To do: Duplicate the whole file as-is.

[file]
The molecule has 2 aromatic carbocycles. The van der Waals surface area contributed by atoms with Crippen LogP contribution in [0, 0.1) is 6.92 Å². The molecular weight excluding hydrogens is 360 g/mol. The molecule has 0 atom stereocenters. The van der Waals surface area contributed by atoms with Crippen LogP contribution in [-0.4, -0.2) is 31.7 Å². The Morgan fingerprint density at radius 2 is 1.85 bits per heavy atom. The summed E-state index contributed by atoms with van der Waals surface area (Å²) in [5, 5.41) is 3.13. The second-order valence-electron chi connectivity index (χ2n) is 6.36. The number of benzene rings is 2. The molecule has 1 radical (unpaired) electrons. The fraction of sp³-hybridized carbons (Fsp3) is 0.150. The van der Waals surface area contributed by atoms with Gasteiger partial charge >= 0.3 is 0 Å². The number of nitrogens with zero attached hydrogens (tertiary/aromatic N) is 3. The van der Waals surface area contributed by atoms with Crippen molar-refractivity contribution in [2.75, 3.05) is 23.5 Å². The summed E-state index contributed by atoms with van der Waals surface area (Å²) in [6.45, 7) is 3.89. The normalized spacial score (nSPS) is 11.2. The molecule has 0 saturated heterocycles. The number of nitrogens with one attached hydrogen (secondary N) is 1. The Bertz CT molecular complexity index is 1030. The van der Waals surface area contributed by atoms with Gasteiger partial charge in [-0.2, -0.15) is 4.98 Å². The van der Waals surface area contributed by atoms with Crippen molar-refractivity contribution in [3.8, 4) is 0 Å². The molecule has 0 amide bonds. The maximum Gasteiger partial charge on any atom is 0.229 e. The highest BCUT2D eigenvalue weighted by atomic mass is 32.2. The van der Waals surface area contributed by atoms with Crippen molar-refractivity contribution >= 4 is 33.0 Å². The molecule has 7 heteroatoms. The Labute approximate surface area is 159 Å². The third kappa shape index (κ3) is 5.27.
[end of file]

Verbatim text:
The molecule has 2 aromatic carbocycles. The van der Waals surface area contributed by atoms with Crippen LogP contribution in [0, 0.1) is 6.92 Å². The molecular weight excluding hydrogens is 360 g/mol. The molecule has 0 atom stereocenters. The van der Waals surface area contributed by atoms with Crippen LogP contribution in [-0.4, -0.2) is 31.7 Å². The Morgan fingerprint density at radius 2 is 1.85 bits per heavy atom. The summed E-state index contributed by atoms with van der Waals surface area (Å²) in [5, 5.41) is 3.13. The second-order valence-electron chi connectivity index (χ2n) is 6.36. The number of benzene rings is 2. The molecule has 1 radical (unpaired) electrons. The fraction of sp³-hybridized carbons (Fsp3) is 0.150. The van der Waals surface area contributed by atoms with Gasteiger partial charge >= 0.3 is 0 Å². The number of nitrogens with zero attached hydrogens (tertiary/aromatic N) is 3. The van der Waals surface area contributed by atoms with Crippen molar-refractivity contribution in [2.75, 3.05) is 23.5 Å². The summed E-state index contributed by atoms with van der Waals surface area (Å²) in [6.45, 7) is 3.89. The normalized spacial score (nSPS) is 11.2. The molecule has 0 saturated heterocycles. The number of nitrogens with one attached hydrogen (secondary N) is 1. The Bertz CT molecular complexity index is 1030. The van der Waals surface area contributed by atoms with Gasteiger partial charge in [-0.2, -0.15) is 4.98 Å². The van der Waals surface area contributed by atoms with Crippen molar-refractivity contribution in [3.8, 4) is 0 Å². The molecule has 0 amide bonds. The maximum Gasteiger partial charge on any atom is 0.229 e. The highest BCUT2D eigenvalue weighted by atomic mass is 32.2. The van der Waals surface area contributed by atoms with Crippen molar-refractivity contribution >= 4 is 33.0 Å². The molecule has 7 heteroatoms. The Labute approximate surface area is 159 Å². The third kappa shape index (κ3) is 5.27.